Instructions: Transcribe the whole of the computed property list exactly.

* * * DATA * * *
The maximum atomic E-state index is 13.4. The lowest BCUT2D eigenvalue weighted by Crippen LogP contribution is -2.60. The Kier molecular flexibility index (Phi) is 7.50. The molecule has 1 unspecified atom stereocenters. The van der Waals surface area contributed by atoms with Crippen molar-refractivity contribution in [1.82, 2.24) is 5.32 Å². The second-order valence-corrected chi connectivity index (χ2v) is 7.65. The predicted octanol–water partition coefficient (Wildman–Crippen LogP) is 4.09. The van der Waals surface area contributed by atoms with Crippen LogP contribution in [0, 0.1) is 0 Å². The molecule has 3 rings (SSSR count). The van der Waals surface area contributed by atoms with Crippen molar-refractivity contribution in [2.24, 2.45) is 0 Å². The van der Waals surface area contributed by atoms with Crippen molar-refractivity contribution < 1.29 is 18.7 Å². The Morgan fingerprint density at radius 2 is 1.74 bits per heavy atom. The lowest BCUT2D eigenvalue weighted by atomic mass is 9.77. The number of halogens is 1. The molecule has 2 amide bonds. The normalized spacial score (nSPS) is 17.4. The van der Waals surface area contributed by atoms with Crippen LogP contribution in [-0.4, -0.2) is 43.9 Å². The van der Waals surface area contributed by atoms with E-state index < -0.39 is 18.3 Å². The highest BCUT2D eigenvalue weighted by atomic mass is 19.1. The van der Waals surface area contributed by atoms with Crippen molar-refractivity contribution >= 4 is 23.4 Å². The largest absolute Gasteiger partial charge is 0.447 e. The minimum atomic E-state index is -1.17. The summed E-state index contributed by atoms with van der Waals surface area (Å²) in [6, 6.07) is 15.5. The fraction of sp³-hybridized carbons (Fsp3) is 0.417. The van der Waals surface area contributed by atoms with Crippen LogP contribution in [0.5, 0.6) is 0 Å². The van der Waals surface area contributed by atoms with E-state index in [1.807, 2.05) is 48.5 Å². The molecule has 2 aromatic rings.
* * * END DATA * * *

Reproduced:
The maximum atomic E-state index is 13.4. The lowest BCUT2D eigenvalue weighted by Crippen LogP contribution is -2.60. The Kier molecular flexibility index (Phi) is 7.50. The molecule has 1 unspecified atom stereocenters. The van der Waals surface area contributed by atoms with Crippen molar-refractivity contribution in [1.82, 2.24) is 5.32 Å². The second-order valence-corrected chi connectivity index (χ2v) is 7.65. The predicted octanol–water partition coefficient (Wildman–Crippen LogP) is 4.09. The van der Waals surface area contributed by atoms with Crippen LogP contribution in [0, 0.1) is 0 Å². The molecule has 3 rings (SSSR count). The van der Waals surface area contributed by atoms with Crippen molar-refractivity contribution in [2.24, 2.45) is 0 Å². The van der Waals surface area contributed by atoms with Crippen molar-refractivity contribution < 1.29 is 18.7 Å². The Morgan fingerprint density at radius 2 is 1.74 bits per heavy atom. The lowest BCUT2D eigenvalue weighted by atomic mass is 9.77. The number of halogens is 1. The molecule has 2 amide bonds. The normalized spacial score (nSPS) is 17.4. The van der Waals surface area contributed by atoms with Crippen LogP contribution in [-0.4, -0.2) is 43.9 Å². The van der Waals surface area contributed by atoms with E-state index < -0.39 is 18.3 Å². The highest BCUT2D eigenvalue weighted by atomic mass is 19.1. The van der Waals surface area contributed by atoms with Crippen molar-refractivity contribution >= 4 is 23.4 Å². The largest absolute Gasteiger partial charge is 0.447 e. The minimum atomic E-state index is -1.17. The summed E-state index contributed by atoms with van der Waals surface area (Å²) in [6, 6.07) is 15.5. The fraction of sp³-hybridized carbons (Fsp3) is 0.417. The van der Waals surface area contributed by atoms with Crippen LogP contribution in [0.5, 0.6) is 0 Å². The van der Waals surface area contributed by atoms with E-state index in [1.807, 2.05) is 48.5 Å². The molecule has 2 aromatic rings.